When and where to go:Find moonlight-free nights by checking on the moon’s phases and setting times in a guide like the 2012 Farmer’s Almanac www.almanac.com/moon.
For telescope viewing and guided observations, head to one of our local observatories: Pine Mountain Observatory pmo-sun.uoregon.edu/ or the Oregon Observatory in Sunriver www.sunrivernaturecenter.org.
For casual stargazing, stellar sites can be found in the Badlands west of Bend, around the High Lakes at any number of pulloffs from the Cascade Lakes Highway, or along the lava fields of the Newberry Crater.
What to bring:
Bundle up with hats, warm jackets, sleeping bags—and gloves to hold the binoculars.
Red light keeps eyes acclimated to the dark, so cover flashlights with red tissue paper. Even better: pick up small red LED lights at local bike shops. And if you have a high quality laser pointer, you can use it to circle stars and point to constellations.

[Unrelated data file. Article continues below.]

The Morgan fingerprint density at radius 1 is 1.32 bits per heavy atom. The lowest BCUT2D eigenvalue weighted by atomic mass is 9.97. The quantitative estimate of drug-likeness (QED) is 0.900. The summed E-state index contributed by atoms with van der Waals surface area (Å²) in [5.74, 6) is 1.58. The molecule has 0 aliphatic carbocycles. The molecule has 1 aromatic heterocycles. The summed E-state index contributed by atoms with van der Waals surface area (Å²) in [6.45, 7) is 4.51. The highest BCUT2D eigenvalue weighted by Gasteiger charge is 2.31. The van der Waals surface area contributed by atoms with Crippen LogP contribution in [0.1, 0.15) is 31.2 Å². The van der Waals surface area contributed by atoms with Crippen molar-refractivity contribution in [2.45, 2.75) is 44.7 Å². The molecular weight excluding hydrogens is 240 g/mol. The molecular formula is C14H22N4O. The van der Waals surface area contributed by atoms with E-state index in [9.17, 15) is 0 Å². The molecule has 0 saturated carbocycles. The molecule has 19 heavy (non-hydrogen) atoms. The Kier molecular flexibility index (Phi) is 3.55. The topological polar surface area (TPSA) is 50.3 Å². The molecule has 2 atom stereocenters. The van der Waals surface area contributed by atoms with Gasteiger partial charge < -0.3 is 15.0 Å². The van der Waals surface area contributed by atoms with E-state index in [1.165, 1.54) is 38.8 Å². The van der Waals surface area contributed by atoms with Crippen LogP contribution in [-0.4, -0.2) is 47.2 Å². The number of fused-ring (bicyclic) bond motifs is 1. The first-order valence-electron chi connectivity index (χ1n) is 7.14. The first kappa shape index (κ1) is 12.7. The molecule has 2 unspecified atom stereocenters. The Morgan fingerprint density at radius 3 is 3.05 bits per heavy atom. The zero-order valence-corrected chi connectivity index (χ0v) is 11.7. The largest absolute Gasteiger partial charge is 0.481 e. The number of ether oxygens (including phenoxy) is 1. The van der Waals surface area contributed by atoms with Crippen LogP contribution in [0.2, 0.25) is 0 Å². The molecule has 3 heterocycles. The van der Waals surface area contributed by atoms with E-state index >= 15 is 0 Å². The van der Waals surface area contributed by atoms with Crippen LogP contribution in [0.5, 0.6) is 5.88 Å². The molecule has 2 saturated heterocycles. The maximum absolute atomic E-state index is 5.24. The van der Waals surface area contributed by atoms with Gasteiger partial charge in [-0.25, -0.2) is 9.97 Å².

Download constellation maps from www.astronomyinyourhands.com, or go high-tech with smartphone apps like Star Walk, Pocket Universe, or Google Sky Map. Some of these apps let you take a picture of the sky and tell you what you are looking at!
What to look for:
Find the Milky Way, the outer rim of our galaxy, stretching north to south across the sky. Ponder the likelihood that one of those stars shines on a life-supporting planet.
Go beyond the Big and Little Dippers to identify constellations that every kid should know: Hercules, Pegasus and Draco.
Distinguish planets from stars by their non-twinkling light, and zoom in with binoculars to capture their color. Mercury is visible in the early evenings of July; Saturn and Mars pop over the western horizon later.
Make wishes galore during the Perseid meteor showers—the best-ever reasons to stay up ‘til 3 a.m. Look toward the Northeast quadrant of the sky in mid-August. Best days are August 12 and 13.